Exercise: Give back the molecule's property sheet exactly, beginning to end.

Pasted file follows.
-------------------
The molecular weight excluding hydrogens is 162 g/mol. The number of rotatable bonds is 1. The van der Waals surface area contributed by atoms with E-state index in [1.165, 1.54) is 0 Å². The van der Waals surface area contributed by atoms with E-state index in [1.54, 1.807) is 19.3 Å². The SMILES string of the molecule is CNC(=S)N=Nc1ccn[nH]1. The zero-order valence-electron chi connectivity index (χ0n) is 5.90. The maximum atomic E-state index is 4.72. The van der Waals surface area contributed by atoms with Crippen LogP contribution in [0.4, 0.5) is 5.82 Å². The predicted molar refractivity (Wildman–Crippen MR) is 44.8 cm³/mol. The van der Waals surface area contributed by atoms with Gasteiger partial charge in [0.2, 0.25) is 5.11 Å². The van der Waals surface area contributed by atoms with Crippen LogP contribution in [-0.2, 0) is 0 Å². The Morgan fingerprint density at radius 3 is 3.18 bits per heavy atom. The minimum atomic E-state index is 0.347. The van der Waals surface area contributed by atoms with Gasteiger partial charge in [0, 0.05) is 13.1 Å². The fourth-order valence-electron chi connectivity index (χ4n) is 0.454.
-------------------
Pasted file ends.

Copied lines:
The molecular weight excluding hydrogens is 162 g/mol. The number of rotatable bonds is 1. The van der Waals surface area contributed by atoms with E-state index in [1.165, 1.54) is 0 Å². The van der Waals surface area contributed by atoms with E-state index in [1.54, 1.807) is 19.3 Å². The SMILES string of the molecule is CNC(=S)N=Nc1ccn[nH]1. The zero-order valence-electron chi connectivity index (χ0n) is 5.90. The maximum atomic E-state index is 4.72. The van der Waals surface area contributed by atoms with Crippen LogP contribution in [0.4, 0.5) is 5.82 Å². The predicted molar refractivity (Wildman–Crippen MR) is 44.8 cm³/mol. The van der Waals surface area contributed by atoms with Gasteiger partial charge in [0.2, 0.25) is 5.11 Å². The van der Waals surface area contributed by atoms with Crippen LogP contribution in [-0.2, 0) is 0 Å². The Morgan fingerprint density at radius 3 is 3.18 bits per heavy atom. The minimum atomic E-state index is 0.347. The van der Waals surface area contributed by atoms with Gasteiger partial charge in [0, 0.05) is 13.1 Å². The fourth-order valence-electron chi connectivity index (χ4n) is 0.454.